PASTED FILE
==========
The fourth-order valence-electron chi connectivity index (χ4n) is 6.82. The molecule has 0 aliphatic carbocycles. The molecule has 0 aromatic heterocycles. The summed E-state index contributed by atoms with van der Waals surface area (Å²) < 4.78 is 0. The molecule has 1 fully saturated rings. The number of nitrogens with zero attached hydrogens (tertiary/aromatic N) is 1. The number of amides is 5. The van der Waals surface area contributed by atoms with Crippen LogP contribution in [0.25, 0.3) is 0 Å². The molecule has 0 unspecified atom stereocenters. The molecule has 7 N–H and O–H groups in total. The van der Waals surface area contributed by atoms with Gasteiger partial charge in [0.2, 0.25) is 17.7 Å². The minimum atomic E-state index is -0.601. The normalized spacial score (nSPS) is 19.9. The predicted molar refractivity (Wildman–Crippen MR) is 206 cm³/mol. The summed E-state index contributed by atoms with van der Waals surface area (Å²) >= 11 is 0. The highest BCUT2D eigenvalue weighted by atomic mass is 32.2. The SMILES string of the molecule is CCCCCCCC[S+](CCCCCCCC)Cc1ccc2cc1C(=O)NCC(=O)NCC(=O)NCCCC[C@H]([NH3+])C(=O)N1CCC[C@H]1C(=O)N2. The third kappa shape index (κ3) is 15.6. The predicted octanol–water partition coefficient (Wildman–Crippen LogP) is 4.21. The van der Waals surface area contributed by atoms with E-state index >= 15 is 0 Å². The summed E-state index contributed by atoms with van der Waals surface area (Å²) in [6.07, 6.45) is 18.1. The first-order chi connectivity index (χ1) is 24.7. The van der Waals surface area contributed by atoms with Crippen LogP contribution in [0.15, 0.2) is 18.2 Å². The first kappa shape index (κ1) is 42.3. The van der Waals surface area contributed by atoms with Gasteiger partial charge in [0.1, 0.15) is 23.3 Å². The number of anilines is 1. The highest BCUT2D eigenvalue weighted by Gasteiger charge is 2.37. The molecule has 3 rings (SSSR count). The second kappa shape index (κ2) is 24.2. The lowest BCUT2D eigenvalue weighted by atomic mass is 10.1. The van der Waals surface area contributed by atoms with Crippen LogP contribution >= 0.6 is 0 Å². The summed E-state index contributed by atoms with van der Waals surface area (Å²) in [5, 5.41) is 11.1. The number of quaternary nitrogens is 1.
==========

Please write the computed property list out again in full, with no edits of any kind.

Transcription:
The fourth-order valence-electron chi connectivity index (χ4n) is 6.82. The molecule has 0 aliphatic carbocycles. The molecule has 0 aromatic heterocycles. The summed E-state index contributed by atoms with van der Waals surface area (Å²) < 4.78 is 0. The molecule has 1 fully saturated rings. The number of nitrogens with zero attached hydrogens (tertiary/aromatic N) is 1. The number of amides is 5. The van der Waals surface area contributed by atoms with Crippen LogP contribution in [0.25, 0.3) is 0 Å². The molecule has 0 unspecified atom stereocenters. The molecule has 7 N–H and O–H groups in total. The van der Waals surface area contributed by atoms with Gasteiger partial charge in [0.2, 0.25) is 17.7 Å². The minimum atomic E-state index is -0.601. The normalized spacial score (nSPS) is 19.9. The predicted molar refractivity (Wildman–Crippen MR) is 206 cm³/mol. The summed E-state index contributed by atoms with van der Waals surface area (Å²) >= 11 is 0. The highest BCUT2D eigenvalue weighted by atomic mass is 32.2. The SMILES string of the molecule is CCCCCCCC[S+](CCCCCCCC)Cc1ccc2cc1C(=O)NCC(=O)NCC(=O)NCCCC[C@H]([NH3+])C(=O)N1CCC[C@H]1C(=O)N2. The third kappa shape index (κ3) is 15.6. The predicted octanol–water partition coefficient (Wildman–Crippen LogP) is 4.21. The van der Waals surface area contributed by atoms with E-state index >= 15 is 0 Å². The summed E-state index contributed by atoms with van der Waals surface area (Å²) in [6.07, 6.45) is 18.1. The first-order chi connectivity index (χ1) is 24.7. The van der Waals surface area contributed by atoms with Crippen LogP contribution in [0.15, 0.2) is 18.2 Å². The first kappa shape index (κ1) is 42.3. The van der Waals surface area contributed by atoms with Gasteiger partial charge in [0.1, 0.15) is 23.3 Å². The number of anilines is 1. The highest BCUT2D eigenvalue weighted by Gasteiger charge is 2.37. The molecule has 3 rings (SSSR count). The second kappa shape index (κ2) is 24.2. The lowest BCUT2D eigenvalue weighted by atomic mass is 10.1. The van der Waals surface area contributed by atoms with Crippen LogP contribution >= 0.6 is 0 Å². The summed E-state index contributed by atoms with van der Waals surface area (Å²) in [5, 5.41) is 11.1. The number of quaternary nitrogens is 1.